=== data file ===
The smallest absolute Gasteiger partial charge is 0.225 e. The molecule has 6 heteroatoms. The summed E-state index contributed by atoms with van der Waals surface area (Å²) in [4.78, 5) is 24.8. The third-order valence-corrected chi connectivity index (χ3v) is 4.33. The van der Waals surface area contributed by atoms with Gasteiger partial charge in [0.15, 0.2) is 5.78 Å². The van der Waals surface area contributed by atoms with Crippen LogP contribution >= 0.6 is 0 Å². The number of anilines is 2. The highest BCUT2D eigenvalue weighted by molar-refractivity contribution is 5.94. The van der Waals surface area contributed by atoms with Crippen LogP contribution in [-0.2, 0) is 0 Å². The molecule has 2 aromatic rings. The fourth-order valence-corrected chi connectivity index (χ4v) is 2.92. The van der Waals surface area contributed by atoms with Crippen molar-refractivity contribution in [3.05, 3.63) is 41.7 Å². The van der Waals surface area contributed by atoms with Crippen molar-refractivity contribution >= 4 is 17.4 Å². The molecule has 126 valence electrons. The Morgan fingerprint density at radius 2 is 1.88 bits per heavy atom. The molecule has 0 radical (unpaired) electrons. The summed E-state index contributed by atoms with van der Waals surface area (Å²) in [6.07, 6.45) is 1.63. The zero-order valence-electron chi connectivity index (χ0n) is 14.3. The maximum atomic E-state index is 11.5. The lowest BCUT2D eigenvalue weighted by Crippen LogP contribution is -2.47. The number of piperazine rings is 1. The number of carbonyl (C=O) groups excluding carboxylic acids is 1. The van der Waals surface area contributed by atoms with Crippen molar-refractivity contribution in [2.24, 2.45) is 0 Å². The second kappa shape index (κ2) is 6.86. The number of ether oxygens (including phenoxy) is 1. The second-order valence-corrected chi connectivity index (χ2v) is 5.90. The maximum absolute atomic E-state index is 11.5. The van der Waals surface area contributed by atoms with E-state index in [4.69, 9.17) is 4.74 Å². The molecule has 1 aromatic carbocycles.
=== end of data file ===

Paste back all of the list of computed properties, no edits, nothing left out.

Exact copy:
The smallest absolute Gasteiger partial charge is 0.225 e. The molecule has 6 heteroatoms. The summed E-state index contributed by atoms with van der Waals surface area (Å²) in [4.78, 5) is 24.8. The third-order valence-corrected chi connectivity index (χ3v) is 4.33. The van der Waals surface area contributed by atoms with Gasteiger partial charge in [0.15, 0.2) is 5.78 Å². The van der Waals surface area contributed by atoms with Crippen LogP contribution >= 0.6 is 0 Å². The number of anilines is 2. The highest BCUT2D eigenvalue weighted by molar-refractivity contribution is 5.94. The van der Waals surface area contributed by atoms with Crippen LogP contribution in [-0.2, 0) is 0 Å². The molecule has 2 aromatic rings. The fourth-order valence-corrected chi connectivity index (χ4v) is 2.92. The van der Waals surface area contributed by atoms with Crippen molar-refractivity contribution in [3.05, 3.63) is 41.7 Å². The van der Waals surface area contributed by atoms with Crippen molar-refractivity contribution >= 4 is 17.4 Å². The molecule has 126 valence electrons. The Morgan fingerprint density at radius 2 is 1.88 bits per heavy atom. The molecule has 0 radical (unpaired) electrons. The summed E-state index contributed by atoms with van der Waals surface area (Å²) in [6.07, 6.45) is 1.63. The zero-order valence-electron chi connectivity index (χ0n) is 14.3. The maximum atomic E-state index is 11.5. The lowest BCUT2D eigenvalue weighted by Crippen LogP contribution is -2.47. The number of piperazine rings is 1. The number of carbonyl (C=O) groups excluding carboxylic acids is 1. The van der Waals surface area contributed by atoms with Crippen molar-refractivity contribution in [2.24, 2.45) is 0 Å². The second kappa shape index (κ2) is 6.86. The number of ether oxygens (including phenoxy) is 1. The second-order valence-corrected chi connectivity index (χ2v) is 5.90. The maximum absolute atomic E-state index is 11.5. The van der Waals surface area contributed by atoms with E-state index in [4.69, 9.17) is 4.74 Å². The molecule has 1 aromatic carbocycles.